Tay’s block, ’Sheed’s guarantee, Rip’s brilliance – the ’04 East finals had it all

Tayshaun Prince's block on Reggie Miller was one of many memorable moments of the 2004 Eastern Conference Finals.
Ron Hoskins (NBAE/Getty)
by Keith Langlois
Web Editor

An NBA playoff series is a living, breathing thing. It takes on an identity all its own, usually rendering all of the breathless pre-series analysis laughable in retrospect.

The 2004 Eastern Conference finals between the Pistons and Indiana was a doozy, with twists and turns that helped forge the identity of the Goin’ to Work Pistons and shape the legacies of the players who decided the series.

It will forever be remembered for Tayshaun Prince’s chase-down block of Reggie Miller that arguably was the most critical play of the championship run. If it wasn’t for that blocked shot to preserve a critical Game 2 win, the enduring memory on the Detroit side might have been Rasheed Wallace’s audacious Game 2 guarantee – “Put it front page, back page, middle of the page” – instead of the blocked shot that took him off the hook.

All eyes were on Rasheed that night. Game 1 had been on a Saturday night at Conseco Fieldhouse with a Sunday off day before Monday’s Game 2. At Pistons practice on the Conseco practice court, a horde of reporters waited for Wallace’s arrival.

By the conference finals round, the national media – including beat writers at the major dailies whose teams are no longer playing – swoop in. At the time, before the implosion of the newspaper industry, that meant dozens of reporters were crammed inside that gym. They parted as Rasheed walked through the door and closed ranks behind him to follow wherever he wanted to hold that day’s scrum.

Rasheed had some Bill Laimbeer in him in that he was willing to absorb the negative attention that comes with being a high-profile player in a hostile arena. To take one for the team, quite literally. But – subjective interpretation warning – I never got the sense he enjoyed the experience, unlike Laimbeer, who thrived on it. Laimbeer loved hearing the boos and catcalls. The way my mind’s eye will always see Laimbeer: leaving Chicago Stadium’s court, hand cupped to his ear, exhorting a venomous crowd to give him their best – or worst, more like it.

So it might have been Rasheed’s unease with the target on his back he felt from the Conseco crowd that night that explained his 4 of 19 shooting. More likely, it was the painful bout of plantar fasciitis he played over. It would have sidelined him for weeks had it come during the season.

Injuries go a long way toward determining the championship some years. In New Jersey, they’ll tell you they’d have knocked the Pistons out of the second round if Jason Kidd hadn’t wrenched a knee in the Game 5 triple-overtime classic. In Indiana, they’re still convinced they had the NBA’s best team in ’04 – the Pacers won 61 games, three more than anyone else and seven more than the Pistons – but two key players suffered injuries during the series.

Jermaine O’Neal – and, in case you forgot, O’Neal was an exceptionally good player at the time and as difficult a matchup for Rasheed Wallace as existed – suffered a knee injury in Game 4 that clearly affected him. And Jamaal Tinsley, an erratic guard but a physical specimen who played Chauncey Billups as well as almost anyone, also was subpar and, in fact, was a game-time decision for a few games late in the series.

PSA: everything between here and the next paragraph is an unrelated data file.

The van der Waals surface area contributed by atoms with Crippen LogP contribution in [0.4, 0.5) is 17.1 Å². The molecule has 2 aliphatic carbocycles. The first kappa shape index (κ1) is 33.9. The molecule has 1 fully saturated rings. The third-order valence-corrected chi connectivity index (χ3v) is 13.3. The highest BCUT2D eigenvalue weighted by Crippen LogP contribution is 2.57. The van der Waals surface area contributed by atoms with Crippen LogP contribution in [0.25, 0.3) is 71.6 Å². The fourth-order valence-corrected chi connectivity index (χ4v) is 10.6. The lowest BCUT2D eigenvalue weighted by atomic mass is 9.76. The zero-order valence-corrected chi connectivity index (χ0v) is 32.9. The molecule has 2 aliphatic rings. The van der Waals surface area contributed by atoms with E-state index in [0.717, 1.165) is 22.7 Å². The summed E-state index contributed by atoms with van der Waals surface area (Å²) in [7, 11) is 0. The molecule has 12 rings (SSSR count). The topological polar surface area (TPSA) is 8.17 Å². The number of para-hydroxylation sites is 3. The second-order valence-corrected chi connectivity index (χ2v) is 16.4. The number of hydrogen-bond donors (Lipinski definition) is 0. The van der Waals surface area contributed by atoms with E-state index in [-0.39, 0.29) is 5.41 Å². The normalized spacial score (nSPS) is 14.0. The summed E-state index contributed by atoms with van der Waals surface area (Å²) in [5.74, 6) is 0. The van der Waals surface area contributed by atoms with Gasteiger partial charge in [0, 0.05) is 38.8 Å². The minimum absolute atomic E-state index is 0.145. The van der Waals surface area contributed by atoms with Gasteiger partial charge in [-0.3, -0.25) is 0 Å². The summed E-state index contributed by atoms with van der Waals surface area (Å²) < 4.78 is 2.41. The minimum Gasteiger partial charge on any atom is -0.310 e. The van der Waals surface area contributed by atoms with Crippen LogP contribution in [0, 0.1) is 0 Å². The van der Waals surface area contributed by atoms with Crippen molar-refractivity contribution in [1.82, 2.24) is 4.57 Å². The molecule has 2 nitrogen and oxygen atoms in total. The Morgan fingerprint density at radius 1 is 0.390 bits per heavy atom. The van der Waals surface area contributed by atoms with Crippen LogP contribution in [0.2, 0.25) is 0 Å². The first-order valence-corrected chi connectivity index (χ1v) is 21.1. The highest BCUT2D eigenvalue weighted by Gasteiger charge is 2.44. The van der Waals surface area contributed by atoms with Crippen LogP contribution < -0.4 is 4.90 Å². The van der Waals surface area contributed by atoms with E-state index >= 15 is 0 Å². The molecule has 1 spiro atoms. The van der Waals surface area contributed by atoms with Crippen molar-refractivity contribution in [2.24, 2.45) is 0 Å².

But going into that series, the most troublesome injury was Wallace’s plantar fasciitis. Somewhere along the way, it magically cleared up. Arnie Kander explained it to me once – my eyes glazed over – but it had something to do with breaking down the thick band of tissue that comprises it.

And for all of that, the Pacers still might have won the series but for the combustibility of Ron Artest, who took a critical technical foul late in Game 6 that turned the game and enabled the Pistons to avoid a return Game 7 at Conseco.

If Prince’s block was the play of the series, the player of the series was Rip Hamilton. He was marvelous, nothing short of that. In a series where the Pistons averaged 75 points and shot 39 percent – baskets were ridiculously tough to come by on both sides – and still won in six games, Hamilton averaged 23.7 points and shot 47 percent while scoring 32 points on free throws alone. Big, big points, almost every one of them.

In the Game 5 win at Indiana – an 18-point margin, the only breather of the series for the Pistons – he dominated Reggie Miller, outscoring him 33-5. Rasheed left Pacers fans with something to remember him by, too, with 22 points, eight boards, three blocks, two steals and two assists.

So Sunday is the 10-year anniversary of the title-clinching Game 5 win at The Palace over the Lakers, but by the time that game tipped off the third title in Pistons history was a foregone conclusion. Nothing about their wins over New Jersey or Indiana was assumed until the final horn sounded after four wins were in the books.

They were the most bitterly fought and drama-filled playoff series the Pistons had played since the great Pistons-Bulls series of 1989 and ’90 and earned the Goin’ to Work Pistons a place in franchise lore right next to the Bad Boys.

Now Stan Van Gundy steps in, mindful of that history and determined that 10 years from now Pistons fans will have a third championship era to celebrate.